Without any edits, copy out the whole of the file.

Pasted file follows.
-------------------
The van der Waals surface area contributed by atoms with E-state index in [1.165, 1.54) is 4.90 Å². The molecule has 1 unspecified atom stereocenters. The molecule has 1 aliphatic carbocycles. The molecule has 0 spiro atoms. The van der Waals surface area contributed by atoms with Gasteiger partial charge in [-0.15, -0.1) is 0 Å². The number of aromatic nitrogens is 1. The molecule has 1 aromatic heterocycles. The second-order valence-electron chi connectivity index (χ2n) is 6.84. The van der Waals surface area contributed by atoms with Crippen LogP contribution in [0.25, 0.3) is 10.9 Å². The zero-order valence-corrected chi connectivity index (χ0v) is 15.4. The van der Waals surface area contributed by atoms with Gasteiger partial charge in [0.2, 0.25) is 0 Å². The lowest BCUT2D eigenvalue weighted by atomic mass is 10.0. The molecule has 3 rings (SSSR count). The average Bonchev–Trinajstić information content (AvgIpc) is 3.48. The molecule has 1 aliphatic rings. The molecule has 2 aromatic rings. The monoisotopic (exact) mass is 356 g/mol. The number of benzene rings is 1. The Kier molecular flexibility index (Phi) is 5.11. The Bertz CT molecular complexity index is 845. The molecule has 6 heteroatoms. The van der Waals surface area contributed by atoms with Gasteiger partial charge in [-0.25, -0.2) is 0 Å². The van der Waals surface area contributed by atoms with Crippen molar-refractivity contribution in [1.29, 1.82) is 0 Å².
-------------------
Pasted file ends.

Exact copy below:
The van der Waals surface area contributed by atoms with E-state index in [1.165, 1.54) is 4.90 Å². The molecule has 1 unspecified atom stereocenters. The molecule has 1 aliphatic carbocycles. The molecule has 0 spiro atoms. The van der Waals surface area contributed by atoms with Gasteiger partial charge in [-0.15, -0.1) is 0 Å². The number of aromatic nitrogens is 1. The molecule has 1 aromatic heterocycles. The second-order valence-electron chi connectivity index (χ2n) is 6.84. The van der Waals surface area contributed by atoms with Crippen LogP contribution in [0.25, 0.3) is 10.9 Å². The zero-order valence-corrected chi connectivity index (χ0v) is 15.4. The van der Waals surface area contributed by atoms with Gasteiger partial charge in [0.2, 0.25) is 0 Å². The lowest BCUT2D eigenvalue weighted by atomic mass is 10.0. The molecule has 3 rings (SSSR count). The average Bonchev–Trinajstić information content (AvgIpc) is 3.48. The molecule has 1 aliphatic rings. The molecule has 2 aromatic rings. The monoisotopic (exact) mass is 356 g/mol. The number of benzene rings is 1. The Kier molecular flexibility index (Phi) is 5.11. The Bertz CT molecular complexity index is 845. The molecule has 6 heteroatoms. The van der Waals surface area contributed by atoms with Gasteiger partial charge in [-0.25, -0.2) is 0 Å². The van der Waals surface area contributed by atoms with Crippen molar-refractivity contribution in [1.29, 1.82) is 0 Å².